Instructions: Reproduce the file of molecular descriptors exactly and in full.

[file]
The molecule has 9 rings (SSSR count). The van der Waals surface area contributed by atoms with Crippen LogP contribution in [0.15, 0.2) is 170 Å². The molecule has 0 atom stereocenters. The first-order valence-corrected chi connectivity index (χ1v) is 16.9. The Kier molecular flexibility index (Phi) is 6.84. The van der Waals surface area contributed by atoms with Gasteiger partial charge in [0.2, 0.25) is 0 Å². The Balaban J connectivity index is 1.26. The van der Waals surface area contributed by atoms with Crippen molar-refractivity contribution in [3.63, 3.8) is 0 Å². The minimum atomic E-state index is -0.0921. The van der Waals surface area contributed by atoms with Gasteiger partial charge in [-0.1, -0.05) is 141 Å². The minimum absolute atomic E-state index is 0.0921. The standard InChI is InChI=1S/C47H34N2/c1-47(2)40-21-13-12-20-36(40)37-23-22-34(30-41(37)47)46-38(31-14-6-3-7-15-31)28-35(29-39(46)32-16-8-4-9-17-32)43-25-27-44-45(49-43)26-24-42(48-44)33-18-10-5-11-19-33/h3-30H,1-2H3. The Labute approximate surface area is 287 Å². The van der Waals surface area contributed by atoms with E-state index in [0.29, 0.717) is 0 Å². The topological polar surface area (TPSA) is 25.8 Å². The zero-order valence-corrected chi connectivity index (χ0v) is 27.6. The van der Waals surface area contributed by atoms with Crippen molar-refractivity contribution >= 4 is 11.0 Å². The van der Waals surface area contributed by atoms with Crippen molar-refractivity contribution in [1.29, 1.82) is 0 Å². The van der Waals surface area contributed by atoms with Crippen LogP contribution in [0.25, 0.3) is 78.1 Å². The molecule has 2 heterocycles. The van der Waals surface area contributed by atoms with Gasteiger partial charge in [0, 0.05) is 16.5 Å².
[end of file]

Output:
The molecule has 9 rings (SSSR count). The van der Waals surface area contributed by atoms with Crippen LogP contribution in [0.15, 0.2) is 170 Å². The molecule has 0 atom stereocenters. The first-order valence-corrected chi connectivity index (χ1v) is 16.9. The Kier molecular flexibility index (Phi) is 6.84. The van der Waals surface area contributed by atoms with Gasteiger partial charge in [0.2, 0.25) is 0 Å². The Balaban J connectivity index is 1.26. The van der Waals surface area contributed by atoms with Crippen molar-refractivity contribution in [3.63, 3.8) is 0 Å². The minimum atomic E-state index is -0.0921. The van der Waals surface area contributed by atoms with Gasteiger partial charge in [-0.1, -0.05) is 141 Å². The minimum absolute atomic E-state index is 0.0921. The standard InChI is InChI=1S/C47H34N2/c1-47(2)40-21-13-12-20-36(40)37-23-22-34(30-41(37)47)46-38(31-14-6-3-7-15-31)28-35(29-39(46)32-16-8-4-9-17-32)43-25-27-44-45(49-43)26-24-42(48-44)33-18-10-5-11-19-33/h3-30H,1-2H3. The Labute approximate surface area is 287 Å². The van der Waals surface area contributed by atoms with E-state index in [0.29, 0.717) is 0 Å². The topological polar surface area (TPSA) is 25.8 Å². The zero-order valence-corrected chi connectivity index (χ0v) is 27.6. The van der Waals surface area contributed by atoms with Crippen molar-refractivity contribution >= 4 is 11.0 Å². The van der Waals surface area contributed by atoms with Crippen molar-refractivity contribution in [1.29, 1.82) is 0 Å². The van der Waals surface area contributed by atoms with Crippen LogP contribution in [0.25, 0.3) is 78.1 Å². The molecule has 2 heterocycles. The van der Waals surface area contributed by atoms with Gasteiger partial charge in [0, 0.05) is 16.5 Å².